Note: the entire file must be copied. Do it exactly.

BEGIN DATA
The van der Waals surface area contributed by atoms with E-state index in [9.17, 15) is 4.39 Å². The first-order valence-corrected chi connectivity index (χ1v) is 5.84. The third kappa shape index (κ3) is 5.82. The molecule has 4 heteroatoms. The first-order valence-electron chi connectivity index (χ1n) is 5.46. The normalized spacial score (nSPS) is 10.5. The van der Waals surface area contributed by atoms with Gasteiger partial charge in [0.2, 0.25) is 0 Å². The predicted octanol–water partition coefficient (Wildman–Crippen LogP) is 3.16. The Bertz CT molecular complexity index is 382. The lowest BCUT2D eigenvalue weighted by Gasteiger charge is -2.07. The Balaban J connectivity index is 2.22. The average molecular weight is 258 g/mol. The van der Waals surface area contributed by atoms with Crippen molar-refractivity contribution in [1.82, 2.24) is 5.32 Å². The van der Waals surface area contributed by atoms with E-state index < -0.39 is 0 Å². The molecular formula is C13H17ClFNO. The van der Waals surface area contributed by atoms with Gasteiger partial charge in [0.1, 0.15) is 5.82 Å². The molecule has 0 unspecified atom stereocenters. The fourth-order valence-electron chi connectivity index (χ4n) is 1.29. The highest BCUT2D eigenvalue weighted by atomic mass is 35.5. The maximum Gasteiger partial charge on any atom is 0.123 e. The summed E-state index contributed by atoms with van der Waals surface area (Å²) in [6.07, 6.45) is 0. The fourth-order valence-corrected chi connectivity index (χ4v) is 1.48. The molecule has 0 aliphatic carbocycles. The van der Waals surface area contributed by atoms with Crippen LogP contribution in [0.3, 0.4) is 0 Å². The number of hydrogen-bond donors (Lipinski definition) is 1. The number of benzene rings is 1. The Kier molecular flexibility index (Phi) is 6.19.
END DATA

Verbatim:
The van der Waals surface area contributed by atoms with E-state index in [9.17, 15) is 4.39 Å². The first-order valence-corrected chi connectivity index (χ1v) is 5.84. The third kappa shape index (κ3) is 5.82. The molecule has 4 heteroatoms. The first-order valence-electron chi connectivity index (χ1n) is 5.46. The normalized spacial score (nSPS) is 10.5. The van der Waals surface area contributed by atoms with Gasteiger partial charge in [0.2, 0.25) is 0 Å². The predicted octanol–water partition coefficient (Wildman–Crippen LogP) is 3.16. The Bertz CT molecular complexity index is 382. The lowest BCUT2D eigenvalue weighted by Gasteiger charge is -2.07. The Balaban J connectivity index is 2.22. The average molecular weight is 258 g/mol. The van der Waals surface area contributed by atoms with Crippen molar-refractivity contribution in [1.82, 2.24) is 5.32 Å². The van der Waals surface area contributed by atoms with E-state index < -0.39 is 0 Å². The molecular formula is C13H17ClFNO. The van der Waals surface area contributed by atoms with Gasteiger partial charge in [0.1, 0.15) is 5.82 Å². The molecule has 0 unspecified atom stereocenters. The fourth-order valence-electron chi connectivity index (χ4n) is 1.29. The highest BCUT2D eigenvalue weighted by atomic mass is 35.5. The maximum Gasteiger partial charge on any atom is 0.123 e. The summed E-state index contributed by atoms with van der Waals surface area (Å²) in [6.07, 6.45) is 0. The fourth-order valence-corrected chi connectivity index (χ4v) is 1.48. The molecule has 0 aliphatic carbocycles. The van der Waals surface area contributed by atoms with Crippen LogP contribution in [0.3, 0.4) is 0 Å². The number of hydrogen-bond donors (Lipinski definition) is 1. The number of benzene rings is 1. The Kier molecular flexibility index (Phi) is 6.19.